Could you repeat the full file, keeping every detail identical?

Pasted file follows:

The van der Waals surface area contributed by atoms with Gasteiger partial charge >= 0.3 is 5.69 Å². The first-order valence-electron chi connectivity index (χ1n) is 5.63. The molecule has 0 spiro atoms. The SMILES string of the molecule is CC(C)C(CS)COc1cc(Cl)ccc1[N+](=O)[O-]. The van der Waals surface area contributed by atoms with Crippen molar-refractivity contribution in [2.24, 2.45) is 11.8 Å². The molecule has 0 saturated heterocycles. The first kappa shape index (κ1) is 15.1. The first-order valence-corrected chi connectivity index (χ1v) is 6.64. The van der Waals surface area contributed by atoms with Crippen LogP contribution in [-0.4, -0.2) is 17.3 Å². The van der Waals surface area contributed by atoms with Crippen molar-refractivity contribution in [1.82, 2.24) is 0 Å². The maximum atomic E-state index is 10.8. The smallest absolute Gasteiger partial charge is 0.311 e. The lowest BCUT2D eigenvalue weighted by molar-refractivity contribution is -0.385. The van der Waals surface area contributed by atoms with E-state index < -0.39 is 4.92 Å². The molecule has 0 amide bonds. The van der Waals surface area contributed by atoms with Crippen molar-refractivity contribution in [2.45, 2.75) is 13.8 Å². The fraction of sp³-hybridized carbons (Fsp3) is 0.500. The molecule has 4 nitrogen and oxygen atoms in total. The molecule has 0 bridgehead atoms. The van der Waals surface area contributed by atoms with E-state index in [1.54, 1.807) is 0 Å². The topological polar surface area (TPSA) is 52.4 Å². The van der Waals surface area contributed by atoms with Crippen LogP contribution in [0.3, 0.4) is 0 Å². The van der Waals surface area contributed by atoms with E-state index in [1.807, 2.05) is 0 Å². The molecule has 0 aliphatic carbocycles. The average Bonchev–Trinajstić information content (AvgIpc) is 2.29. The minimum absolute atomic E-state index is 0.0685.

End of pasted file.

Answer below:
The van der Waals surface area contributed by atoms with Gasteiger partial charge >= 0.3 is 5.69 Å². The first-order valence-electron chi connectivity index (χ1n) is 5.63. The molecule has 0 spiro atoms. The SMILES string of the molecule is CC(C)C(CS)COc1cc(Cl)ccc1[N+](=O)[O-]. The van der Waals surface area contributed by atoms with Crippen molar-refractivity contribution in [2.24, 2.45) is 11.8 Å². The molecule has 0 saturated heterocycles. The first kappa shape index (κ1) is 15.1. The first-order valence-corrected chi connectivity index (χ1v) is 6.64. The van der Waals surface area contributed by atoms with Crippen LogP contribution in [-0.4, -0.2) is 17.3 Å². The van der Waals surface area contributed by atoms with Crippen molar-refractivity contribution in [1.82, 2.24) is 0 Å². The maximum atomic E-state index is 10.8. The smallest absolute Gasteiger partial charge is 0.311 e. The lowest BCUT2D eigenvalue weighted by molar-refractivity contribution is -0.385. The van der Waals surface area contributed by atoms with E-state index < -0.39 is 4.92 Å². The molecule has 0 amide bonds. The van der Waals surface area contributed by atoms with Crippen molar-refractivity contribution in [2.45, 2.75) is 13.8 Å². The fraction of sp³-hybridized carbons (Fsp3) is 0.500. The molecule has 4 nitrogen and oxygen atoms in total. The molecule has 0 bridgehead atoms. The van der Waals surface area contributed by atoms with E-state index in [1.54, 1.807) is 0 Å². The topological polar surface area (TPSA) is 52.4 Å². The van der Waals surface area contributed by atoms with Crippen LogP contribution in [0.3, 0.4) is 0 Å². The van der Waals surface area contributed by atoms with E-state index in [1.807, 2.05) is 0 Å². The molecule has 0 aliphatic carbocycles. The average Bonchev–Trinajstić information content (AvgIpc) is 2.29. The minimum absolute atomic E-state index is 0.0685.